Official development assistance on its own will be insufficient to meet the financing demands of the Sustainable Development Goals. There is therefore a renewed international focus on the role of domestic resource mobilisation in sustainable development. Historically, increases in taxation have been associated with the development of more accountable and effective institutions, and increasing levels of social expenditure.
While low tax-to-GDP ratios tend to be a characteristic of poorer countries, this may be a symptom rather than the
cause of underdevelopment.
This report is based on case studies of the tax performance of 6 Asian countries: Bangladesh, China, India, Indonesia, Nepal and Pakistan. This allows for a comparison between 3 relatively large and rapidly growing middle-income Asian economies (China, India and Indonesia) and 3 more aid-dependent low- and middle-income countries (Bangladesh, Nepal and Pakistan) – which are also major Department for International Development client countries.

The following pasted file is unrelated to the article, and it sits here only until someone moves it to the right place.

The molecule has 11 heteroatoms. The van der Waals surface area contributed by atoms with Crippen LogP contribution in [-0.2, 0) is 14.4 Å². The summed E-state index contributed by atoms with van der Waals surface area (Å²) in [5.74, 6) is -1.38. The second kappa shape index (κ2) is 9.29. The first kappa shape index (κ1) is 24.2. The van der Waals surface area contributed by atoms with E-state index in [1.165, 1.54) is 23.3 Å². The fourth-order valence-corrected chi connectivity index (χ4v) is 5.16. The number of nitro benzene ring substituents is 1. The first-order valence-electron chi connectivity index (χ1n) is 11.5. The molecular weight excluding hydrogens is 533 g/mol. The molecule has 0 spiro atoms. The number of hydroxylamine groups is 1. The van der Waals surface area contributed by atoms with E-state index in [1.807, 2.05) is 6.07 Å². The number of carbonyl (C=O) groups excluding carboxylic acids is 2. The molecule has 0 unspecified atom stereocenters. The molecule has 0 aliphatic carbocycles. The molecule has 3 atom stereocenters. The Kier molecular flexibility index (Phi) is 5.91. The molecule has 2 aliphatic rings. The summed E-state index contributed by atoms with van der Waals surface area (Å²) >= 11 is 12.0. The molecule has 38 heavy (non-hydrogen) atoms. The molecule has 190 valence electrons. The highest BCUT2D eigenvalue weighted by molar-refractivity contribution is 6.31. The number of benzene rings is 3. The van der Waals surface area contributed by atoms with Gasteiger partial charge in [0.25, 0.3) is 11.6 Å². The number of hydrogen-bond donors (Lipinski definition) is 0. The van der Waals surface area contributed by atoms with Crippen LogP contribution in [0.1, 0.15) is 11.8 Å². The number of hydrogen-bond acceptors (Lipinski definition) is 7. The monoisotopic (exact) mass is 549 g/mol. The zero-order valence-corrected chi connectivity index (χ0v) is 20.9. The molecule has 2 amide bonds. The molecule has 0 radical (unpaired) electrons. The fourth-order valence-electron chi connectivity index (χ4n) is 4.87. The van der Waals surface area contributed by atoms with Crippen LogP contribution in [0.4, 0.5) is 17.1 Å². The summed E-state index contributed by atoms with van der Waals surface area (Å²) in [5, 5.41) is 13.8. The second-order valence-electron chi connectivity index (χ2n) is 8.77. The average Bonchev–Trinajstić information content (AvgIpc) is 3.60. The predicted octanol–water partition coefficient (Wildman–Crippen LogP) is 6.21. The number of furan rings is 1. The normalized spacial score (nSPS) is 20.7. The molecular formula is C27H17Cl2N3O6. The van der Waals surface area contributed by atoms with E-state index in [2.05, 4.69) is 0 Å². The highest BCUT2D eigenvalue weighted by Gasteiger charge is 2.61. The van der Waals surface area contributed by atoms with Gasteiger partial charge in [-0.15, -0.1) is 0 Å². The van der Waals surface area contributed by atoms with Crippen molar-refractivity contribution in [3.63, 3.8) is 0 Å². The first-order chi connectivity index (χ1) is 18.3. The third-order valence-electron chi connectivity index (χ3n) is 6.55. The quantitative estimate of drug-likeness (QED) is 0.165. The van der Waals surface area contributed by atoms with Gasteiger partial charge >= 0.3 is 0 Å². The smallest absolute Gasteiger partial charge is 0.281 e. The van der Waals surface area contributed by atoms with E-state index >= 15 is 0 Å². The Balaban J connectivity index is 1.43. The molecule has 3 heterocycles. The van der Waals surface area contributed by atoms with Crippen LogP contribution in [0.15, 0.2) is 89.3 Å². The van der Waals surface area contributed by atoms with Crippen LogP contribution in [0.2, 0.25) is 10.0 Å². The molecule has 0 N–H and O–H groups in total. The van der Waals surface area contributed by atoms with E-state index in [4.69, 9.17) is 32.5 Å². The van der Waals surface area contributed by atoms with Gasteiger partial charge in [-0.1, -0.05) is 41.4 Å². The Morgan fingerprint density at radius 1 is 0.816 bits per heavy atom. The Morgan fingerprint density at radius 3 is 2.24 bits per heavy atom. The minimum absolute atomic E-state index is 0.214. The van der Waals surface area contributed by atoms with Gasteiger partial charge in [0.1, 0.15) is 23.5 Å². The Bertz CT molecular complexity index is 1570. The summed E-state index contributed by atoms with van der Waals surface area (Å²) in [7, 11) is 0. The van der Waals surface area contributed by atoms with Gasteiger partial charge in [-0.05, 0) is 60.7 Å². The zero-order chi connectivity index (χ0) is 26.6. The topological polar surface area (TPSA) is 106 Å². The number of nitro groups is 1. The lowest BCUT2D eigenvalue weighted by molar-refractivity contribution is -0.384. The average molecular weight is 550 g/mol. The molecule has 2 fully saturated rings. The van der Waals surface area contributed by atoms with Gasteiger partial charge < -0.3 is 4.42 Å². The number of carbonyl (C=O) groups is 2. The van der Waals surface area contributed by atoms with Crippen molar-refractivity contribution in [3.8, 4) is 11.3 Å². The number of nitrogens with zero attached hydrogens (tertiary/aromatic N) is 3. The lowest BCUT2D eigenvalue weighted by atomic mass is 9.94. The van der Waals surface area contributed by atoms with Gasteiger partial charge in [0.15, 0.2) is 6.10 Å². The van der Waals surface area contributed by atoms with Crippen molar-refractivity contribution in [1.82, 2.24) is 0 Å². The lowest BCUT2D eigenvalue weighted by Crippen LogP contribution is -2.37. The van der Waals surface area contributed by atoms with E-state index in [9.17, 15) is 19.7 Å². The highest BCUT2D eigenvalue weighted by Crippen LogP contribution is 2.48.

This research was funded under the Department for International Development’s Policy Research Fund
Gregory De Paepe, Tom Hart and Cathal Long (2017) Domestic resource mobilisation and the transition to sustainable development: synthesis of Asia case studies. London: Overseas Development Institute
Domestic resource mobilisation and the transition to sustainable development: synthesis of Asia case studies